"First of all, one should be patient, secondly, confidence building should continue, thirdly, there has to be transparency, reciprocity and common interest," the admiral said.

"The exercises are not at all computer-simulated but very concrete ones," for example, the Bold Monarch 2011 exercise off the Spanish coast, during which Russian and NATO submarines and vessels practiced skills to assist the crew of a distressed vessel, he said. Di Paola watched the exercise together with the chief of the Russian Army General Staff, Gen. Nikolai Makarov.

"It seems to me that it is a very positive example. And I think that over time it will become possible to hold other, non computer-simulated exercises, including theater missile defense drills," the NATO Military Committee chief said.

"I think there will be no obstacles on the part of NATO. There is a need to create an appropriate political climate of reciprocity," the admiral said.

The military should help the work carried out at political institutions but politicians have the final say on the creation of the European missile-defense system, he continued.

"This means that we can help establish mutual trust, but ultimately, politics must play its role," di Paola said.

He praised a series of military consultations on missile defense held in Brussels over the past few months.

"I think the military consultations between NATO and Russia were held in a good climate. It is clear that cooperation between the military plays an important role in strengthening the atmosphere of trust. But it is also clear that the missile defense dimension has a pronounced political nature," the admiral said.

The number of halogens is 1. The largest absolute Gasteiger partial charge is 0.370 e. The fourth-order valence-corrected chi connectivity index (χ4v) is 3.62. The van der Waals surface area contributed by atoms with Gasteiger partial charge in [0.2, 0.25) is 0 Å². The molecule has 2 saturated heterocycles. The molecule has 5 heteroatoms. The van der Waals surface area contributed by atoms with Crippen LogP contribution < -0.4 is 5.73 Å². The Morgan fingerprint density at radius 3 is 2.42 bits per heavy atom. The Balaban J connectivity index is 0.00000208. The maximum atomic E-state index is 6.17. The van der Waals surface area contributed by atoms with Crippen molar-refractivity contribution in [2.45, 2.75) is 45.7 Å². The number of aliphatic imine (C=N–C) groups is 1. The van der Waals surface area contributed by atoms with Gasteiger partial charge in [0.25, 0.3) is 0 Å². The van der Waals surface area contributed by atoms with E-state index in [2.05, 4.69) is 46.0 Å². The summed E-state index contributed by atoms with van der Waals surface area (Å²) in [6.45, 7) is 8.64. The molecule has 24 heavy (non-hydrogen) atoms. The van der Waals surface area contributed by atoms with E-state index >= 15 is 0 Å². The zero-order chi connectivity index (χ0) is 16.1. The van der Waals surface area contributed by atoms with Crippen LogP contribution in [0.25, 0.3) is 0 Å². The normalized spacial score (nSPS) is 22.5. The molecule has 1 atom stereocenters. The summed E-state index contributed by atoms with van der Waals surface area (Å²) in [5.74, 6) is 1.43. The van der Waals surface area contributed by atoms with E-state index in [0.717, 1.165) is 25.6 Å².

Di Paola expressed hope that the meeting between the NATO and Russian defense ministers will become yet another step forward in cooperation.

"Any meetings can have a positive result, if there is a will from leaders on both sides to work together and move forward," Di Paola said in an interview with Interfax ahead of a NATO-Russia Council meeting at the level of defense ministers in Brussels on Wednesday.

The path towards success on a complicated and politically sensitive dossier such as the European missile-defense system consists in starting well-intentioned and clear talks aimed at ultimately reaching a positive result, he said.

"Tomorrow, or after tomorrow or the following day - this is not a scale of gauging a success for such complicated topics. So I hope that the meeting of the NATO and Russian defense ministers will become yet another step forward, yet another example of a positive atmosphere, as it was in Lisbon and in Berlin," the NATO Military Committee chairman said.

Speaking about the situation in Libya, he said that NATO clearly announced that its operation in Libya on the basis of the United Nations Security Council Resolution 1973 will last no longer than it is necessary and there will be no ground operation.

The alliance has already stated that there were will be no NATO soldiers on the Libyan ground, he said in an interview with Interfax ahead of a NATO-Russia Council meeting at the level of defense ministers in Brussels on Wednesday.